Education International
Education International

EFA Global Monitoring Report 2008: Political will and national priority strongly needed

published 12 March 2008 updated 12 March 2008

“Time is of the essence: for the 72 million children out of school, for the one in five adults without basic literacy skills and for the many pupils who leave school without acquiring essential skills and knowledge.”

In his foreword to the EFA Global Monitoring Report 2008 Koïchiro Matsuura, UNESCO Director-General, could not have made it plainer. Half way to the target date of 2015, the positive impact of the “Dakar effect” is not to be denied, but much remains to be done and efforts must be sustained to achieve the six goals on Education For All. What are the principal developments since 2000? - The Report, entitled-Education for All by 2015: Will we make it? acknowledges that early childhood care and education programmes improve children’s health, nutrition, well-being and cognitive development. They offset disadvantage and inequality and lead to better achievement in primary school. Unfortunately, the comprehensive care and education of children below age 3 remains a neglected area. Although child mortality rates have dropped, a majority of countries are not taking the necessary policy measures to provide care and education to children below age 3. - There has been some success in ensuring access to free and compulsory primary education. The number of out-of-school children dropped from 96 million to 72 million between 1999 and 2005. But despite overall enrolment increases, sub-national disparities in school participation persist between regions, provinces or states, and between urban and rural areas. Children from poor, indigenous and disabled populations are also at a systematic disadvantage, as are those living in slums. - The goal of ensuring the learning needs of young people and adults has been particularly neglected. Household surveys show that non-formal education is the main route to learning for many disadvantaged youth and adults in some of the world’s poorest countries. Yet non-formal education programmes remain neglected in terms of public funding. - Adult literacy remains a serious global issue. Worldwide, 774 million adults still lack basic literacy skills. Some 64% of them are women, a share virtually unchanged since the early 1990s. Of the 101 countries still far from achieving ‘universal literacy,’ 72 will not succeed in reducing their adult illiteracy rates by half by 2015. - Gender equality remains elusive: sexual violence, insecure school environments and inadequate sanitation disproportionately affect girls’ self-esteem, participation and retention. Textbooks, curricula and teacher attitudes continue to reinforce stereotypes of gender roles in society. Only 59 countries with data had achieved gender parity in primary and secondary education by 2005, and only 18 out of 113 countries that missed the gender parity goal at primary and secondary level in 2005 stand a chance of achieving it by 2015. - The quality of education still needs to be supported. Survival rates to the last grade of primary school improved between 1999 and 2004 in most countries, but remained low in sub-Saharan Africa and in South and West Asia. Crowded and dilapidated classrooms, too few textbooks and insufficient instructional time are widespread problems in many developing countries and fragile states. Eighteen million new primary school teachers are needed worldwide to reach universal primary education by 2015. Many governments are hiring contract teachers to save costs and rapidly increase the teaching force, but where such teachers lack adequate training and service conditions, this practice could have a negative impact on quality in the future. Watch for EI’s analysis of the Global Monitoring Report, to be published soon. For more information see http://portal.unesco.org/education/en.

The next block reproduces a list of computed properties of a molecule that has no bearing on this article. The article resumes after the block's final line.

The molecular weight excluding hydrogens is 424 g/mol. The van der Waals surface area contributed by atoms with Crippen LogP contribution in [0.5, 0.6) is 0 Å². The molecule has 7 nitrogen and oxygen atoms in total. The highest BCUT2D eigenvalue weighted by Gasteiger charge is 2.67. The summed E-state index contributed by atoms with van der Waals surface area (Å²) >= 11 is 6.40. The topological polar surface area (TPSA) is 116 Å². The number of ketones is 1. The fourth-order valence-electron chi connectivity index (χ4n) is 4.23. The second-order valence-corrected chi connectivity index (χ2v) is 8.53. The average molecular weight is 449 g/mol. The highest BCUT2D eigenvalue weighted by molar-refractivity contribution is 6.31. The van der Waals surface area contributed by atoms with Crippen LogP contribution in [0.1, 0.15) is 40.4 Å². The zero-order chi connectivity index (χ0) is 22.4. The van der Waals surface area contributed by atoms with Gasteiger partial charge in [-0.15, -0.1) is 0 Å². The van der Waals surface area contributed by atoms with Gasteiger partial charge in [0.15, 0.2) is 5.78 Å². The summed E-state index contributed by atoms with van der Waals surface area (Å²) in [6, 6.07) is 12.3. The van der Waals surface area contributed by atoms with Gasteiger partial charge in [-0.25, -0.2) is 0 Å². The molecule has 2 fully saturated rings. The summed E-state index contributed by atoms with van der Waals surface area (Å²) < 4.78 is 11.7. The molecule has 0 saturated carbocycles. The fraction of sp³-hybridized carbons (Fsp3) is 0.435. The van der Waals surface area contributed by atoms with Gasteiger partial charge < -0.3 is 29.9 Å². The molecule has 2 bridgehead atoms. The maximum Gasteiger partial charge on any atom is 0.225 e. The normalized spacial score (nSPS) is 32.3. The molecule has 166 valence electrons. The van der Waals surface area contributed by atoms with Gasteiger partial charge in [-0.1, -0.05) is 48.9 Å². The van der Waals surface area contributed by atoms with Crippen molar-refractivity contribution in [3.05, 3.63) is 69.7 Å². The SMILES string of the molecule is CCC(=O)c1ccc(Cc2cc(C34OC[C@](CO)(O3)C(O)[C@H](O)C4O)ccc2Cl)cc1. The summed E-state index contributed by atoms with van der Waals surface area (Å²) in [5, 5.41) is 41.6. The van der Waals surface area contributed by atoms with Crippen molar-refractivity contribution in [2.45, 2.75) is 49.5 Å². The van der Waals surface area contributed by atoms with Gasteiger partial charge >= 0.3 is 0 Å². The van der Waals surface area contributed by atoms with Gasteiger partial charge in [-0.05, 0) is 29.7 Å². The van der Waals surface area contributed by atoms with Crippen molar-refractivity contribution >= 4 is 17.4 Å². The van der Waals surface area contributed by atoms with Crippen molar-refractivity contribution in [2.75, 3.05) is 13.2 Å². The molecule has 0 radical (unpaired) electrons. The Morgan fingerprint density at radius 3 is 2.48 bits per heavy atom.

This article was published in Worlds of Education, Issue 25, February/March 2008.